“And now for something completely different”: I’m not sure what Burning Man has to do with this. I would rank calling it a spiritual “Super Bowl” on the same order as calling womenpriests Catholics.

    Even the trusty internet has wildly different definitions of what “new age” is. And that’s not surprising to me because “new age” strikes me as a reaction to superficial religion that was a characteristic of the 1950′s. I would personally trace threads from that re-examination into intentional religious communities, a new seriousness about living a proper life, exploration of alternative religions and forms of religious expressions etc.

    That has some tie amongst many to monism and syncretism. If “Age of Aquarius” is the anthem, then I think there’s an obvious tie to traditional Christian (and other) religious understanding of the Christian second coming, Hindu Kalki Avatar, Buddhist Matreya and Jewish Messiah. Because the song lyrics include these words:

    Then peace will guide the planets
    And love will steer the stars

  • Glenn McDavid

    “Environmentalism” — A desert is not completely lifeless. It has an interesting and delicate ecosystem. All those people and their camps and cars do horrible things to it.

  • Eowyn

    In America, no counter-cultural phenomenon ever stays underground. If there’s a buck to be made, it eventually becomes commercialized and mainstreamed.

    Burning Man has become the adult X-rated version of Disneyland. It’s also the contemporary retread of the “old time religion” of Dionysius. All that’s missing is the child sacrifice part.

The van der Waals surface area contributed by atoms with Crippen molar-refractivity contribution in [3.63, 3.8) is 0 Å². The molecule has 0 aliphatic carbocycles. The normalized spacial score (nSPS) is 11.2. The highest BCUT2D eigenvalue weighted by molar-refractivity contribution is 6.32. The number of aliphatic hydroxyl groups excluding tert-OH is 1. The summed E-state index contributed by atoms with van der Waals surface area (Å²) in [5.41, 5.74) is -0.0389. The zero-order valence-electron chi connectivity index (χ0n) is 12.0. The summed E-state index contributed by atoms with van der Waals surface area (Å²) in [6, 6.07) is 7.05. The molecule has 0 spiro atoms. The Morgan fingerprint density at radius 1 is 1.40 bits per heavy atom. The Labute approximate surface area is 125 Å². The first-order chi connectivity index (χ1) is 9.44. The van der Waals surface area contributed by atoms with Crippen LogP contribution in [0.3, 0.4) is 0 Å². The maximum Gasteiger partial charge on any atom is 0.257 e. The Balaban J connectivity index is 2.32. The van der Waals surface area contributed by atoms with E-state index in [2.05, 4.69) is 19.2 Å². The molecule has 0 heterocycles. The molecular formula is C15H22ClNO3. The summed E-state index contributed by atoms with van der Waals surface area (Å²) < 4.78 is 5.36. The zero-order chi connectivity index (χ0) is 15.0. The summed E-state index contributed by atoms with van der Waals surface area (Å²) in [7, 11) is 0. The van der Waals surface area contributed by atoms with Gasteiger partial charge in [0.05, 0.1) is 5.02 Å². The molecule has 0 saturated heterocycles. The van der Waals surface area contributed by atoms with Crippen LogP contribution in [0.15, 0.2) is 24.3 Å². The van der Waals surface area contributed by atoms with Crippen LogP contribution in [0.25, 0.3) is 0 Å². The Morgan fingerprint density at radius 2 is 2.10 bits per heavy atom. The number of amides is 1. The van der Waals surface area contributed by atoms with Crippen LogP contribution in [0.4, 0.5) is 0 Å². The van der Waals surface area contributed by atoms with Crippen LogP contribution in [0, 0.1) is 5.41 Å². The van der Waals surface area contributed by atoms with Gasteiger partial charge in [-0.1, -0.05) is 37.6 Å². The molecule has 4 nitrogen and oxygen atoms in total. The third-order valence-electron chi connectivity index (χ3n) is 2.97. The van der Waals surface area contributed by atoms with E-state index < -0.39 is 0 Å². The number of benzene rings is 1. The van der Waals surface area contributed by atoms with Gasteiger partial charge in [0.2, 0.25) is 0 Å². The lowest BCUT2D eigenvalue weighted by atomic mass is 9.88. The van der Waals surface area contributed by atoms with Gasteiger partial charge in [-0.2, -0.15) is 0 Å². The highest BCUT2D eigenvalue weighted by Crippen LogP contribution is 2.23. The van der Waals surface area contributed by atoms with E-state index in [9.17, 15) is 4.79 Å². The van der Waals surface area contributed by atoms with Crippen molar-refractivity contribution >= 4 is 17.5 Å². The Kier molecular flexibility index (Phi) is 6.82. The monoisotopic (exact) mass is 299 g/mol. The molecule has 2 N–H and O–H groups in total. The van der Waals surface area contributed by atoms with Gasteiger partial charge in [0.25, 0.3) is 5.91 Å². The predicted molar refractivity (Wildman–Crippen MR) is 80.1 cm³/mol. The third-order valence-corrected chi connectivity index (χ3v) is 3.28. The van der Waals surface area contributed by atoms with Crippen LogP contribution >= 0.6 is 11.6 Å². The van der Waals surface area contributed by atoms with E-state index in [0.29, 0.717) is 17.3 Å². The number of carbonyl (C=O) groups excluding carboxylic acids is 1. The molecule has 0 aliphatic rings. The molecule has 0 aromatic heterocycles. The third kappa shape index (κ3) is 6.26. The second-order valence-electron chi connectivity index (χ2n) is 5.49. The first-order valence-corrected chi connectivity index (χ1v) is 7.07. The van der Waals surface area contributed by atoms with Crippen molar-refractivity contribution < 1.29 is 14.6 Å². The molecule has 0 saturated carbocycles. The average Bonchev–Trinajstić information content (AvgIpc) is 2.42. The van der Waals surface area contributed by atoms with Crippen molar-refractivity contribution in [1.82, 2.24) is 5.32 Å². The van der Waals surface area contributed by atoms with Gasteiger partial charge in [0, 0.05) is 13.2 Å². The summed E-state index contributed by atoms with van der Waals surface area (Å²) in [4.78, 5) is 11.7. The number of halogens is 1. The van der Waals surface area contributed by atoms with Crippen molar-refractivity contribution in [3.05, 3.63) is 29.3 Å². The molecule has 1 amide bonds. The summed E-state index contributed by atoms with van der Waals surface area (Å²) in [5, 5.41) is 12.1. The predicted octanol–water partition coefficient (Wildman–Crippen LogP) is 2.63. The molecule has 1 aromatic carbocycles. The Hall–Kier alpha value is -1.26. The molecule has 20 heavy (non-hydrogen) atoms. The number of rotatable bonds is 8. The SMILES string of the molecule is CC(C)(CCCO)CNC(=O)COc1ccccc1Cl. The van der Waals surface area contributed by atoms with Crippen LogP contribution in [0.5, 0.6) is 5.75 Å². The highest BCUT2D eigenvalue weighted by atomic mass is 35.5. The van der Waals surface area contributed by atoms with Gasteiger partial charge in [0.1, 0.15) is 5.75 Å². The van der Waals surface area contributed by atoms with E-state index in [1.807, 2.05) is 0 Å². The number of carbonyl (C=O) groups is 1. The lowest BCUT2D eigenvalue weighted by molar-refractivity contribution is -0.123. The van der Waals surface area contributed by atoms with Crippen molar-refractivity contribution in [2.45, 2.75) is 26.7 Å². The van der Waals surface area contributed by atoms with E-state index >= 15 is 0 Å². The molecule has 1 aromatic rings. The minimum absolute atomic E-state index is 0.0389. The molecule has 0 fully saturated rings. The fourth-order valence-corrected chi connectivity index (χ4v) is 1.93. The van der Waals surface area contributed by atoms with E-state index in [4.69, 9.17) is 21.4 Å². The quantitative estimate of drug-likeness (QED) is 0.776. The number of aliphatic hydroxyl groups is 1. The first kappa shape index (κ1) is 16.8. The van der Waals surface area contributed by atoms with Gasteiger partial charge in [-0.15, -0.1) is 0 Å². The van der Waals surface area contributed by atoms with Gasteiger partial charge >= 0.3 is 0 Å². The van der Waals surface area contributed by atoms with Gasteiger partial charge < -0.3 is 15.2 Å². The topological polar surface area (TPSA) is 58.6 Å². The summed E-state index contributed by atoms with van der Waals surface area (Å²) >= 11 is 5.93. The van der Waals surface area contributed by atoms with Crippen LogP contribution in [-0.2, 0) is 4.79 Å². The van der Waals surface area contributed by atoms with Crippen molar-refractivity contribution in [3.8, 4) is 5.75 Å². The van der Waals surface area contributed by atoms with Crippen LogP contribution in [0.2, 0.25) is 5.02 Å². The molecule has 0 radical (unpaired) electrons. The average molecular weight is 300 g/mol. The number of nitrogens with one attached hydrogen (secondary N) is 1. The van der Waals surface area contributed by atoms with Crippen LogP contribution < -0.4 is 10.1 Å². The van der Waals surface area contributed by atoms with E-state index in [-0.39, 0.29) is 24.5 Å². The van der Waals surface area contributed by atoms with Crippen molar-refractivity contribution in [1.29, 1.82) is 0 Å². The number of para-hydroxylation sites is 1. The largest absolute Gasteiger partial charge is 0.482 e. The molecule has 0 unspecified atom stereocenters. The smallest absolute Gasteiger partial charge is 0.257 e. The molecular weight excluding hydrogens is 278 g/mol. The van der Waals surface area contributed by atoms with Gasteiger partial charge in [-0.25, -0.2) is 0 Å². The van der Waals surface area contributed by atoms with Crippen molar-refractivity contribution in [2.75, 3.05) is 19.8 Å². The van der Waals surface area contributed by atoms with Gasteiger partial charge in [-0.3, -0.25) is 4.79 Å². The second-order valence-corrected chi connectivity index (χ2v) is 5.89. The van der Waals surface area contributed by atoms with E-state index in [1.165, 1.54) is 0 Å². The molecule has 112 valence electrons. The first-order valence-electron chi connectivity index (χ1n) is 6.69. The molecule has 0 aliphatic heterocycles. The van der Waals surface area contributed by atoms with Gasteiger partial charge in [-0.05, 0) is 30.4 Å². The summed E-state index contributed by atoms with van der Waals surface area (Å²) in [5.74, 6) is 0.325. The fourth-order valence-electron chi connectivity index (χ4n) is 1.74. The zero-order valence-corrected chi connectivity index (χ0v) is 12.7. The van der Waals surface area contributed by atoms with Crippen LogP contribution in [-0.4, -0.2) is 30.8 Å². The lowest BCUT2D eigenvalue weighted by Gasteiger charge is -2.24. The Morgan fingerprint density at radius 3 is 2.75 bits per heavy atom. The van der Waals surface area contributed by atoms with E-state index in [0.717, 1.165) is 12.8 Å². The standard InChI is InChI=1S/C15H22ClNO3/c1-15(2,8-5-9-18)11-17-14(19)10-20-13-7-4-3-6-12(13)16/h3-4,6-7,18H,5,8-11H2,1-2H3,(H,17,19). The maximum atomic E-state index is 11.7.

• Laura

    Everyone has ways of rationalizing sin. Calling it a festival is one way, isn’t it?

  • Kris D

    I think Burning Man spiritually “jumped the shark” when every Wal-Mart in the Reno/Sparks (Nev) area has “Burning Man” specials for people to get on the way to the Playa.

  • Mike Hickerson

    Another thread worth exploring: what has been the role of university-centered religious movements in giving Burning Man credibility? I first heard of Burning Man as a festival for highly educated, left-of-center humanists and engineers (much of the festival involves building and creating elaborate machine-like sculptures). 25 years ago, I’d argue, engineers were seen as necessary parts of business, but weren’t the leaders or influencers outside their specialties – the influencers were the management guys, like Jack Welch or Lee Iacocca. Today, the engineers – Steve Jobs, Bill Gates, the Google guys, etc. – have become the primary influencers across business disciplines, so their once-geeky pursuits (including Burning Man) now have cachet.

    Academia is one of the places in American society where New Age/Neopagan thought has the most influence, so I’d be interested in knowing how many long-term Burning Man attendees were introduced to Burning Man through university connections.